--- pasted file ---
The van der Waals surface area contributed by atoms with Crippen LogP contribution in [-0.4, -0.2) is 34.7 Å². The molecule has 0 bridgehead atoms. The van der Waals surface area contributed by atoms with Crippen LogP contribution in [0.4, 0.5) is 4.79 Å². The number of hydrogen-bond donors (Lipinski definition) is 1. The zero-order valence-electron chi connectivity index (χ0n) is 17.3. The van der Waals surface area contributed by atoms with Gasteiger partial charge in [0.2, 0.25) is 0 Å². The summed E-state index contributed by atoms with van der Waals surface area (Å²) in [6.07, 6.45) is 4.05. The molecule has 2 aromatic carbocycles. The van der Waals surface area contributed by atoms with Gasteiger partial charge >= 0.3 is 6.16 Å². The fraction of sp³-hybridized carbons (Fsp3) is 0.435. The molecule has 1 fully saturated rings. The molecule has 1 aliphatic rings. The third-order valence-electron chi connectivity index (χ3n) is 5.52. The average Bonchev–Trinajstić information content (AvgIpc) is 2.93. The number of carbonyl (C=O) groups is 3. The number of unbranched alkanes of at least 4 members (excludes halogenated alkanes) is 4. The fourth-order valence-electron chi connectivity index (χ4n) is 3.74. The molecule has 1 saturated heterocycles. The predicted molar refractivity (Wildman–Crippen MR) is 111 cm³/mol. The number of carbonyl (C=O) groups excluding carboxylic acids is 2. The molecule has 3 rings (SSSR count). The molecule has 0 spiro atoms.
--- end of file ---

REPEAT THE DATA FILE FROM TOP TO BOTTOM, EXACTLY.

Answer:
The van der Waals surface area contributed by atoms with Crippen LogP contribution in [-0.4, -0.2) is 34.7 Å². The molecule has 0 bridgehead atoms. The van der Waals surface area contributed by atoms with Crippen LogP contribution in [0.4, 0.5) is 4.79 Å². The number of hydrogen-bond donors (Lipinski definition) is 1. The zero-order valence-electron chi connectivity index (χ0n) is 17.3. The van der Waals surface area contributed by atoms with Gasteiger partial charge in [0.2, 0.25) is 0 Å². The summed E-state index contributed by atoms with van der Waals surface area (Å²) in [6.07, 6.45) is 4.05. The molecule has 2 aromatic carbocycles. The van der Waals surface area contributed by atoms with Gasteiger partial charge >= 0.3 is 6.16 Å². The fraction of sp³-hybridized carbons (Fsp3) is 0.435. The molecule has 1 fully saturated rings. The molecule has 1 aliphatic rings. The third-order valence-electron chi connectivity index (χ3n) is 5.52. The average Bonchev–Trinajstić information content (AvgIpc) is 2.93. The number of carbonyl (C=O) groups is 3. The number of unbranched alkanes of at least 4 members (excludes halogenated alkanes) is 4. The fourth-order valence-electron chi connectivity index (χ4n) is 3.74. The molecule has 1 saturated heterocycles. The predicted molar refractivity (Wildman–Crippen MR) is 111 cm³/mol. The number of carbonyl (C=O) groups excluding carboxylic acids is 2. The molecule has 3 rings (SSSR count). The molecule has 0 spiro atoms.